Today the European Parliament’s Economic and Monetary Affairs Committee (ECON) voted on candidates for vacancies in the European Banking Authority (EBA) and the Single Resolution Board (SRB). For EBA, the vote was on the position of Executive Director and for the SRB on the position of the Vice-President and two other members. The candidate for EBA, Gerry Cross, was rejected by the committee by 27 votes to 24 in a secret ballot, including by our Green votes. Social Democrats, left and liberal MEPs had also announced that they would reject him.
Cross is currently the Irish member of the Board of Supervisors of the EBA and before that he worked for the big banking lobby AFME. He had also voted in favour of the lax conditions for Adam Farkas move to AFME in the EBA Board of Supervisors. There were also candidates with less lobby background available for the position. The three candidates for the SRB were confirmed, despite the lack of gender balance, as only men were nominated. Greens had voted against the SRB vice president because of the gender imbalance. This is because the Commission had only proposed one male candidate for this post, although it is legally required to present a shortlist of candidates to the European Parliament. Today’s vote still has to be confirmed by the plenary of the European Parliament.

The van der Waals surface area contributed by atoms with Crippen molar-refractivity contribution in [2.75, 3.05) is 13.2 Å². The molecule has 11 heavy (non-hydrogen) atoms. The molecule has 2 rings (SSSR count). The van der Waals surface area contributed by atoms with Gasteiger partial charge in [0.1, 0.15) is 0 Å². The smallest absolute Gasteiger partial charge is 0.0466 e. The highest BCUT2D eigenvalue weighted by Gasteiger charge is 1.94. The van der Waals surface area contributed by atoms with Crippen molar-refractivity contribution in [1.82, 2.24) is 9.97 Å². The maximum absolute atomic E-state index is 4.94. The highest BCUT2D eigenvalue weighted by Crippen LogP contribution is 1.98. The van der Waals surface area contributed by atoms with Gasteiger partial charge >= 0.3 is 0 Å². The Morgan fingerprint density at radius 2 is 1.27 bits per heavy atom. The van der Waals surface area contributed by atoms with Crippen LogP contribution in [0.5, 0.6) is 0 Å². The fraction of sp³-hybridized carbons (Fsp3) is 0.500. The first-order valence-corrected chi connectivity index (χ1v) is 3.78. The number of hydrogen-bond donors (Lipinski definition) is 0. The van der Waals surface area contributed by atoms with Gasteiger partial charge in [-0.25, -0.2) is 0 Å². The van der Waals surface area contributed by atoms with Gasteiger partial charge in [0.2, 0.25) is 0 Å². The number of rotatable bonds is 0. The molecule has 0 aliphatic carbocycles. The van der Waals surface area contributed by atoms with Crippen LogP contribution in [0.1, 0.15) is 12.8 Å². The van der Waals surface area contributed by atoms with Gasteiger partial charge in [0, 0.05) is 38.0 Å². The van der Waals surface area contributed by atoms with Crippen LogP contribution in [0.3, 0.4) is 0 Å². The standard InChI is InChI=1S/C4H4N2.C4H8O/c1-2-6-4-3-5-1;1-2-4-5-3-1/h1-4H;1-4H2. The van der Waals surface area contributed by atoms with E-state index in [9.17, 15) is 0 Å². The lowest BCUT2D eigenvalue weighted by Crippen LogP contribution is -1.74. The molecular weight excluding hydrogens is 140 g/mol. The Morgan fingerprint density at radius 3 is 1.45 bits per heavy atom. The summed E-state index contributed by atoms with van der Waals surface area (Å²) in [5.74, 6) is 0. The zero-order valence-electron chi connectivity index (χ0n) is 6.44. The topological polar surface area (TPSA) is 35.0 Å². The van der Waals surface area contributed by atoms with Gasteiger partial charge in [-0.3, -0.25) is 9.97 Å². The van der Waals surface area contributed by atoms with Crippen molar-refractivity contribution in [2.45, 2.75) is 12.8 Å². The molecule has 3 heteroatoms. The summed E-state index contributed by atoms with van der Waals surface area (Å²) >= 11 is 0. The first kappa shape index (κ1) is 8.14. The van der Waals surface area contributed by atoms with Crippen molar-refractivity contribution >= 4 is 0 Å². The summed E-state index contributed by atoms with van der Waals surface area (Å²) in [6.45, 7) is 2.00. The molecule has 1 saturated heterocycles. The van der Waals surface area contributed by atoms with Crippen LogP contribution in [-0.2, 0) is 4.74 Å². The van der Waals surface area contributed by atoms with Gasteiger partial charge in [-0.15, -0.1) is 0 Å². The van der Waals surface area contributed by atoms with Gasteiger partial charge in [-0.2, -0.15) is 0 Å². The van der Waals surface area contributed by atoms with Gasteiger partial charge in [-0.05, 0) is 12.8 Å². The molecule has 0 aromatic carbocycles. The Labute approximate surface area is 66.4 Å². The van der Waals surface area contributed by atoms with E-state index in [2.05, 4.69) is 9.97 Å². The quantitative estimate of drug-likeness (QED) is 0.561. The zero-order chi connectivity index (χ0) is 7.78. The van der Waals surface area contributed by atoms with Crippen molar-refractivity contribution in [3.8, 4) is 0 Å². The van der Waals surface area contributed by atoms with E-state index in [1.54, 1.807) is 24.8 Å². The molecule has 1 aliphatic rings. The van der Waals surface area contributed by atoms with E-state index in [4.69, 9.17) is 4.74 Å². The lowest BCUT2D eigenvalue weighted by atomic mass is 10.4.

MEP Sven Giegold, financial and economic policy spokesperson of the Greens/EFA group commented:
“The rejection of Cross is a strong signal against the powerful influence of the banking lobby in Brussels. A former banking lobbyist as head of banking supervision would have done serious damage to the reputation of the EU authority. Such conflicts of interest undermine confidence in EU authorities. The nomination of Cross was unnecessary and incomprehensible, as candidates with less of a lobbying background were available. The Commission must submit a proposal for a European ethics authority as soon as possible and tighten the rules for changes between public authorities and lobby organisations.
The confirmation of the three candidates for the SRB is a setback for gender balance in male-dominated EU financial authorities. Commission and Council must present gender-balanced shortlists for future vacancies. The European Parliament must not accept further male-only appointments in order not to jeopardise its own credibility. The call for more gender justice also goes out to the member states, as they often sit on the decision-making bodies of the authorities”.